The debate over the questions of whether Israel will or should annex parts of the West Bank and what the international community will do in response has been robust. Supporters of annexation in Israel and the United States justify their position by pointing to a broken, perhaps irreparable peace process, Israel’s historical and religious claim of sovereignty over the Holy Land, support and encouragement from the Trump administration, and what is believed will be enhanced security for Israel and Israeli settlements. » Read more about: Annexation makes no policy sense »
Malak Zaalouk, education expert, discusses the position of women and access to education in the Arab World with the Cairo Review’s Senior Editor Sean David Hobbs in a special podcast recorded during the COVID-19 pandemic lock-down.
Addressing the issues of displaced persons starts not by envisioning an ending point for those no longer living in their homes, but instead by understanding the mobile nature of displacement and empowering those affected.
Former Palestinian Foreign Affairs Minister Nasser Alkidwa explains the ways Palestinians are contesting the Trump plan for peace and how the Trump deal caters only to extremists on the Israeli and American right
There can be no meaningful separation between state-building, peace-building, and revival at the end of a conflict, especially as post-conflict state institutions are the only apparatus which can be somewhat directly or indirectly accountable toward their populations for the management of the country.
The US may have recognized Israel’s 1981 annexation of the Golan Heights, but the Golan Druze, like East Jerusalem Palestinians, continue to reject Israeli citizenship and civic participation. If Israel is now empowered to annex parts of the West Bank, will Palestinians there break the pattern and embrace citizenship if offered?
With EU and Arab League leaders set to convene a landmark summit for the first time in Sharm El-Sheikh this February, the stakes are high to agree on key issues, including migration, counter-terrorism and steps to end the war in Yemen.
To meet the challenges of massive human displacement in the Middle East and North Africa, civil society actors need a common platform where they can advocate. The MENA Civil Society Network for Displacement or CSND sets out to be that.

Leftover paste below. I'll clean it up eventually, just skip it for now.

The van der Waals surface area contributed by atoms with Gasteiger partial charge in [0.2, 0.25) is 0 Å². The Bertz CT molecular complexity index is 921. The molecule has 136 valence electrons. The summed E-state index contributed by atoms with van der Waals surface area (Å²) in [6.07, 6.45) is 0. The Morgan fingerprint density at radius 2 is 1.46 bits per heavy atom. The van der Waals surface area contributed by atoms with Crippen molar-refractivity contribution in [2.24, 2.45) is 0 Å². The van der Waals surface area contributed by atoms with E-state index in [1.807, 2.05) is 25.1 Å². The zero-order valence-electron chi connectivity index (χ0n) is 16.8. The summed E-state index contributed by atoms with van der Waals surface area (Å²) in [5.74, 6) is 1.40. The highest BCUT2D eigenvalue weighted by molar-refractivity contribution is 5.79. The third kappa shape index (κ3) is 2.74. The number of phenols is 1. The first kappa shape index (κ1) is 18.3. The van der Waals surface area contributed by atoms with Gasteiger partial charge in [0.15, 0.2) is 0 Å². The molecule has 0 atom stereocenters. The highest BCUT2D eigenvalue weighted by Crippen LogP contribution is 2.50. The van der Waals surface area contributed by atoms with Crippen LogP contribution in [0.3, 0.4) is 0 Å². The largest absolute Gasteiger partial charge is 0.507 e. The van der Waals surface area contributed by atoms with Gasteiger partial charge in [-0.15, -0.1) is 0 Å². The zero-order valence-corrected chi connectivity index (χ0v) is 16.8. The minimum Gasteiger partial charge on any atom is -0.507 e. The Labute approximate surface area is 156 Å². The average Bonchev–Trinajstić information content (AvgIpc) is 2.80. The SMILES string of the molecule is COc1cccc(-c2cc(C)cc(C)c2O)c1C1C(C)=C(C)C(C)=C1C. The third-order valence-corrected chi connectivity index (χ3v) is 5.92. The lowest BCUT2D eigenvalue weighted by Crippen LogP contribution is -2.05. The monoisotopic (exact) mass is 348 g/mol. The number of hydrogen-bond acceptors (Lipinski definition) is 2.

The issue of migration cannot, and should not be handled bilaterally between the Global North and Global South. What is needed instead is a focus on South-South relations to improve the lives of all people involved in migration.
Despite the rise of the continent’s first populist government, in its relations with the Middle East, Italy shows remarkable continuity with its recent past in its emphasis on migration and energy security
The discourse currently dominating international migration privileges a Northern agenda and obfuscates the real causes and consequences of why people move. A greater focus on the Global South is essential.
The arrival of mass numbers of Syrian refugees in Europe has ignited a “perfect storm” for the surge of xenophobia and populist politics among Europeans. Its cause, however, originates in the West and not with the Syrians themselves.
The Trump administration’s decision to cut aid to the United Nations Relief and Works Agency for Palestine Refugees in the Near East or UNRWA may highlight a need for institutional reform. Nonetheless, the humanitarian crisis and political unrest resulting from such a decision far outweigh any benefits.
When the “Jordan Compact” was inked between European governments and Jordan in 2016, it was presented as a transformative experiment in employing and empowering Syrian refugees. Two years later, the Compact has failed to help Syrians and address the realities of working refugee women.
Thousands of undocumented Africans in Israel present the Jewish-majority state with an existential question: how open is Israel—originally a safe haven for displaced Jews—to newly-arrived non-Jewish migrants?
Since 2004, internal displacement in Yemen has hit women the hardest. Rather than narrowly focus on life-saving assistance, humanitarian organizations must develop policies with women’s strategic and long-term needs in mind.